That is why the messages are at once enticing and cold hearted. That is why the result of these public messages is a rush of attraction and connection followed by hollowness and disappointment.

If we move through this world bothering others we will be restless, lonely, frustrated and exhausted. Continuing along that path is death.

By choosing instead to follow a path, even if it’s a solitary path, of purposeful practice, we can have life instead. We need not tolerate the noise and meanness of the world. We need not engage with it directly, since trying to suppress it is like trying to calm an ocean by smashing down its waves.

By purposeful practice I mean be generous when you can help;

don’t get angry when you are provoked;

treat other people decently, and let them have your respect. Let what they aspire to matter to you;

let your mind settle down to a deep peaceful state that you can carry around with you; get so good at it you can move vigorously through the turbulent world at peace;

take joy in living your life, helping where you can and leaving people alone when you are through;

see deeply enough to understand that no amount of goods, power over others, or pleasurable experiences will ever create a single moment of happiness for you or anyone else;

that the only thing that can ever last as you pass through this life and as you pass through the portal of death is your kindness and decency.

We cannot do these things just because they seem like a good idea. We can only do them by cultivating them as skills, little by little, humbly beginning, now, recognizing our limits and, if we persist without skipping steps, becoming a hero in this world.

Having this practical purpose, to train ourselves to be free of suffering, so that we can help others find their way out too, will allow our hearts and minds to return to peace and to power. There is no other way to do it.

Among the powers that arise from this practice is the power to shut up. I will demonstrate that power now.

Jeff Brooks taught karate in Northampton, MA, daily from 1988 to 2009, and led Mountain Zendo from 1994 to 2009. He now lives in a vast ocean of mist covered mountains rising to the sky, working in law enforcement. He can be reached through Mountain Zendo or at “”  His articles and books are collected at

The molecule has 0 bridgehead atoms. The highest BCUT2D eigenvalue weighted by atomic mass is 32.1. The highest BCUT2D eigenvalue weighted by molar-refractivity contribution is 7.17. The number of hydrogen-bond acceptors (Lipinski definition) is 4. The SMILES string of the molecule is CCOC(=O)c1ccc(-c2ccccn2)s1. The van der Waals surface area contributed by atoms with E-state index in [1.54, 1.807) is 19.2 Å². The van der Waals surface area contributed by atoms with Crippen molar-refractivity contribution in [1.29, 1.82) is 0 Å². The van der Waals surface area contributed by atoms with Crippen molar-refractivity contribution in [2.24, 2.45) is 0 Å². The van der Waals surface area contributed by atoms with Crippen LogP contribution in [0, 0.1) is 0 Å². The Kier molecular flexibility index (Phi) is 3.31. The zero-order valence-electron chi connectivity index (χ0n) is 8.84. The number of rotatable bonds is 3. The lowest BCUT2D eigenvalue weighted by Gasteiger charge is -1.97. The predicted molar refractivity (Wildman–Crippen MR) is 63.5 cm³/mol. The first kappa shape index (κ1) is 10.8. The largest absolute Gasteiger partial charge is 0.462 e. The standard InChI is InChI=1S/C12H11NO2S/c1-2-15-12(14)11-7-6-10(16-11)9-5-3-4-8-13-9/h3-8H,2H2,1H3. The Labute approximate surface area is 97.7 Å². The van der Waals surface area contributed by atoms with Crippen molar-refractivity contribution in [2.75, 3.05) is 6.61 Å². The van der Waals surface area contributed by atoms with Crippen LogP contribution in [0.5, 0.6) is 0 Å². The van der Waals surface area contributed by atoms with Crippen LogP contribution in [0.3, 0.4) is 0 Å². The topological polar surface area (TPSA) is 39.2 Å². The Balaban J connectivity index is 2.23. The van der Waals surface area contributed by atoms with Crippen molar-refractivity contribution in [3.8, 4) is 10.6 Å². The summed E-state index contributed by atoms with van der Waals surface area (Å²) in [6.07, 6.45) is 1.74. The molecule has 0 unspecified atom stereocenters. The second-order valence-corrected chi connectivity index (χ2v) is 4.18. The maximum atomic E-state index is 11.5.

Human Candidates School

Human Candidates School

by Susan Downing

Every morning now, starting last Saturday, I check the time when I wake up and see how much past 5 a.m. it is.  If it’s 6:00 a.m., my usual time to get up, I know that my son Michael has already been up for an hour.  How do I know that, since he is no longer living at home with us?  Because that’s what time they get them up at Marine Officer Candidates School down in Quantico, Virginia.

I remember that a year ago, when Mike was already training hard so that he would be able to meet the physical demands of OCS, he and I sat one night in the cold, in the car, in the driveway, talking about the similarities between our paths.  This was at a point when his friends were a little unclear about why he had decided on OCS.  It didn’t quite make sense to some of them that he could feel so strongly about wanting to do this, why he would willingly endure such demanding training in order to put himself in harm’s way. As he explained it to me, sure, he wanted a personal challenge, but just as much, he wanted to serve. He told me that so many guys enter military service because they feel they don’t have many – or any – other options, and he felt they deserved the best possible leaders.  He wanted to push himself, to train hard and well so that he could be one of those leaders.  It was a calling for him.

I got both what he was striving for and some of the challenges associated with the path he’d chosen, because of my own decision to take bodhisattva vows and devote my life to a challenging spiritual practice while living as a layperson. It is often difficult for people to understand why I consider it my calling to do my spiritual work, why I willingly place certain demands or restrictions on myself, why I work constantly to overcome my own ignorance (in the Buddhist sense) so that I can be a good guide and help others who want to travel the same path.